When our second son Jonathan was still in college, he deepened his love for Spain by walking from France all the way across northern Spain along the pilgrimage route to Santiago de Compostela. (Later he returned on his honeymoon!) Christopher, our native born Spaniard son, spent a summer in La Coruña as a student.

When I retired from the Navy, in 1988, we settled in Williamsburg, Virginia, where our eldest son Tim was a student at William & Mary. As many of you know, Williamsburg is very orderly and very English -- so we decided to enliven our home by installing classic Moorish tiles such as those that surrounded us when we lived in Andalucía. Our kitchen, baths and fireplace were transformed. A taste of Spain had come to Virginia!

1996 was the time when the Internet was emerging. (Amazon had just started selling books the year before.) As an experiment with the new media, we decided to post the pictures of the tiles on the Internet. We hoped we could help people avoid the difficulties we experienced finding them. Jonathan designed a website and posted examples of colorful tiles such as one would see at the Alhambra. It was not long before we began to hear from across the nation, especially from native born Spaniards - but there were others as well, who had discovered the beauty of Moorish art through their visits to the country. 

Coincidentally, our eldest son Tim was working in Smithfield VA as a company representative for their historic country ham. A group of ham producers from Madrid was visiting the company to discuss Serrano hams, and he was asked to be their translator. He came home that night inspired with the idea that there might be some interest in America for these Spanish country hams.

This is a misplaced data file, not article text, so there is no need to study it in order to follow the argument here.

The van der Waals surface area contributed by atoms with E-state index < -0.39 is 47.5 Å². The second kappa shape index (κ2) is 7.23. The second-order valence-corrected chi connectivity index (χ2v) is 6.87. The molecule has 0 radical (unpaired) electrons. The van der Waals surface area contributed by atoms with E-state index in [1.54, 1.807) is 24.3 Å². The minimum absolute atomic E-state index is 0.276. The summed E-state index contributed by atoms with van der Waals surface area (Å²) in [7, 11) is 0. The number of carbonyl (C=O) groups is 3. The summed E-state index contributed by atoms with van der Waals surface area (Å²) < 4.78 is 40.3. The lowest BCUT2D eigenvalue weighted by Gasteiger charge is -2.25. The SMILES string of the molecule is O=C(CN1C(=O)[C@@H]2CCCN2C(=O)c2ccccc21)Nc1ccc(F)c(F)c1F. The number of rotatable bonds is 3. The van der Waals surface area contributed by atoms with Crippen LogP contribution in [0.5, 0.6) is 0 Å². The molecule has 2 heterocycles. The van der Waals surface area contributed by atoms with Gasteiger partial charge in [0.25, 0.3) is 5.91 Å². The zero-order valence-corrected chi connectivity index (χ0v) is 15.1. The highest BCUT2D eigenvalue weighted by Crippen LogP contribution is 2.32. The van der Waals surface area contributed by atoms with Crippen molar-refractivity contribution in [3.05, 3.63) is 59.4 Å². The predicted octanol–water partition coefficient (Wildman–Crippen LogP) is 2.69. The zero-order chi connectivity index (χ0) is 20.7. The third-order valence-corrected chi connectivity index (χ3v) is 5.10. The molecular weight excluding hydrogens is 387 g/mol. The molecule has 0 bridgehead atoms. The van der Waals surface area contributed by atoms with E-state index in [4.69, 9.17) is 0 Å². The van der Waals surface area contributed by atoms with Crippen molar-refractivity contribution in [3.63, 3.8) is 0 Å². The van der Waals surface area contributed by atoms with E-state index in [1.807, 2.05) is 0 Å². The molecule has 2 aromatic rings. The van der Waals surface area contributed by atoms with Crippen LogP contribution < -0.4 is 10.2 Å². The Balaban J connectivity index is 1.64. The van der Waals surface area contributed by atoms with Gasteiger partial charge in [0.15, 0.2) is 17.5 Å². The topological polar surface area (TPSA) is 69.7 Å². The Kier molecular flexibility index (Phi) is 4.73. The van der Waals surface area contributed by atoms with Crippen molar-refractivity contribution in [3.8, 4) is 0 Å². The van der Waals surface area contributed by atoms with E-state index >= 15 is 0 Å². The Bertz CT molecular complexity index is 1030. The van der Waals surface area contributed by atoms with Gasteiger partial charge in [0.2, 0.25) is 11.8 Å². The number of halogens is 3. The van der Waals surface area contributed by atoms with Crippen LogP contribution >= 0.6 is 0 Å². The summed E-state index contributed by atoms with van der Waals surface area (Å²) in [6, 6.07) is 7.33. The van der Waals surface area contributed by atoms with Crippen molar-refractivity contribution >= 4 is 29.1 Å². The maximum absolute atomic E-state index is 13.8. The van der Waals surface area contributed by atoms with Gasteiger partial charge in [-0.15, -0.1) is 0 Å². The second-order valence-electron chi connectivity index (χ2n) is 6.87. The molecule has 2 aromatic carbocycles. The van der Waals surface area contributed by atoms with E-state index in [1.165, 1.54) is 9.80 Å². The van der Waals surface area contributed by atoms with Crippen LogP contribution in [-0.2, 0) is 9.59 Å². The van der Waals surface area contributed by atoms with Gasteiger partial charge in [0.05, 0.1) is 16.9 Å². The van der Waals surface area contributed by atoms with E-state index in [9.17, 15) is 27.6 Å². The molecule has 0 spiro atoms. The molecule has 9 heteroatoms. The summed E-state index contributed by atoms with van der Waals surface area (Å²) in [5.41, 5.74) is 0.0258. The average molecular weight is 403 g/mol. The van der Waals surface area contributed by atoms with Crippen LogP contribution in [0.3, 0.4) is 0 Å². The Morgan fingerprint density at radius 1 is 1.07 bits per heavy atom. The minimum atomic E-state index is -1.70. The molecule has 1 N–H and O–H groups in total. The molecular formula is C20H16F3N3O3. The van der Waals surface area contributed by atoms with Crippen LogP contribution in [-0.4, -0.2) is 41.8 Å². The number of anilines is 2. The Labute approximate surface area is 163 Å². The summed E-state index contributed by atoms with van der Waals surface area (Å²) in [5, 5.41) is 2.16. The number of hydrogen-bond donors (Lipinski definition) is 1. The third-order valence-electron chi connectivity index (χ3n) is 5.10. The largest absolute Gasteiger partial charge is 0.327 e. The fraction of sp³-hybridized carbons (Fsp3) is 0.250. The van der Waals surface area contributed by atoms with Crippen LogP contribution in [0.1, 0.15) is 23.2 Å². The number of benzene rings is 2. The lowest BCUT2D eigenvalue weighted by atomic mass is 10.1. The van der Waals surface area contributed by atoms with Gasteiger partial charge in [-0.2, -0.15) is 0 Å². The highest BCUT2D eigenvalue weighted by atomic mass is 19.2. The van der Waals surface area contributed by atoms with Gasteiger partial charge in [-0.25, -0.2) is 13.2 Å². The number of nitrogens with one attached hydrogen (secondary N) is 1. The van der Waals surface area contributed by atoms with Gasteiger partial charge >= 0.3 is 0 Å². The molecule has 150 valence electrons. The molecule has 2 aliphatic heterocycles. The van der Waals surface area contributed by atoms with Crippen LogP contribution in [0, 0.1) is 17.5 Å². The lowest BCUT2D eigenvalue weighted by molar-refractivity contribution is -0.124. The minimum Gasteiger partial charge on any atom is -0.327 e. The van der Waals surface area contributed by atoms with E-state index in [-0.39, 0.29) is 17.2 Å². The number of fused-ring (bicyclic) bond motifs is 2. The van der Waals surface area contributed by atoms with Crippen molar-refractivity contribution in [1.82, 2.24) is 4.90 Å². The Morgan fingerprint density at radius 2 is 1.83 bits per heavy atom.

So we checked out his idea on the Internet. Jonathan posted a picture of a Jamón Serrano on our Tienda website, incongruously next to rows of colorful tiles, with the question, "If we could find a serrano ham from Spain for you, would you like it?" The response was immediate and enthusiastic. It seems all the nostalgic Spaniards who had been dreaming of tiles, were even more excited with the prospect of enjoying a traditional Spanish ham. 

The catch was that at the time the hams could not be imported since the US government had not yet approved them. But we were undaunted. We did our research, traveled to Spain to get to know people in the ham industry, and met some meat importers in America. It was an exciting quest that involved the whole family.

Each month I would write an update to our La Tienda friends with news about our progress in bringing Jamón Serrano to the States. The excitement generated by our customers was palpable: the wait was almost like a vigil. It reached its climax in late December 1998 when the first Jamón Serrano arrived, and La Tienda proudly delivered the first hams to every corner of the country. Because of the Internet, this was not going to be a product confined to elegant cafes, Jamón Serrano was for all America.